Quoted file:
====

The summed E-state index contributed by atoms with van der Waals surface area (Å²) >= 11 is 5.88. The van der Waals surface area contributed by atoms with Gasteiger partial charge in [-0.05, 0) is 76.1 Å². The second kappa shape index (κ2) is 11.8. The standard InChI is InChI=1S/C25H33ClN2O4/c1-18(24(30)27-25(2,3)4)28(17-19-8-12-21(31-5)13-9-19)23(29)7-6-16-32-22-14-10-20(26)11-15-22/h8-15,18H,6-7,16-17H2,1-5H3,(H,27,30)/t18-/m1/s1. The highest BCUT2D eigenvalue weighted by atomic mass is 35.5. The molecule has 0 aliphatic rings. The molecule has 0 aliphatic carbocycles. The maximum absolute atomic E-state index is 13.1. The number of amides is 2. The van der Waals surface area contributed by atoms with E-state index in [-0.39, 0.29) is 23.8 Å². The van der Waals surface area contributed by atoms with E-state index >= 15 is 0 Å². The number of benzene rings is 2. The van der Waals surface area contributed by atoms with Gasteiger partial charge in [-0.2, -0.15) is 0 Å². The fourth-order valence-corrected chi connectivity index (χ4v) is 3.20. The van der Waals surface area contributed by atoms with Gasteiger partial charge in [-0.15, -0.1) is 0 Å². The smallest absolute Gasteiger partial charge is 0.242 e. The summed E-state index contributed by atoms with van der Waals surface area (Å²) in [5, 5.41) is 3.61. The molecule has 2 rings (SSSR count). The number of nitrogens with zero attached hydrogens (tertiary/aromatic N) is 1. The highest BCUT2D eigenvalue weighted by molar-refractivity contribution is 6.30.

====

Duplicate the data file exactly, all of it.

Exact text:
The summed E-state index contributed by atoms with van der Waals surface area (Å²) >= 11 is 5.88. The van der Waals surface area contributed by atoms with Gasteiger partial charge in [-0.05, 0) is 76.1 Å². The second kappa shape index (κ2) is 11.8. The standard InChI is InChI=1S/C25H33ClN2O4/c1-18(24(30)27-25(2,3)4)28(17-19-8-12-21(31-5)13-9-19)23(29)7-6-16-32-22-14-10-20(26)11-15-22/h8-15,18H,6-7,16-17H2,1-5H3,(H,27,30)/t18-/m1/s1. The highest BCUT2D eigenvalue weighted by atomic mass is 35.5. The molecule has 0 aliphatic rings. The molecule has 0 aliphatic carbocycles. The maximum absolute atomic E-state index is 13.1. The number of amides is 2. The van der Waals surface area contributed by atoms with E-state index in [-0.39, 0.29) is 23.8 Å². The van der Waals surface area contributed by atoms with E-state index >= 15 is 0 Å². The number of benzene rings is 2. The van der Waals surface area contributed by atoms with Gasteiger partial charge in [-0.2, -0.15) is 0 Å². The fourth-order valence-corrected chi connectivity index (χ4v) is 3.20. The van der Waals surface area contributed by atoms with Gasteiger partial charge in [-0.15, -0.1) is 0 Å². The smallest absolute Gasteiger partial charge is 0.242 e. The summed E-state index contributed by atoms with van der Waals surface area (Å²) in [5, 5.41) is 3.61. The molecule has 2 rings (SSSR count). The number of nitrogens with zero attached hydrogens (tertiary/aromatic N) is 1. The highest BCUT2D eigenvalue weighted by molar-refractivity contribution is 6.30.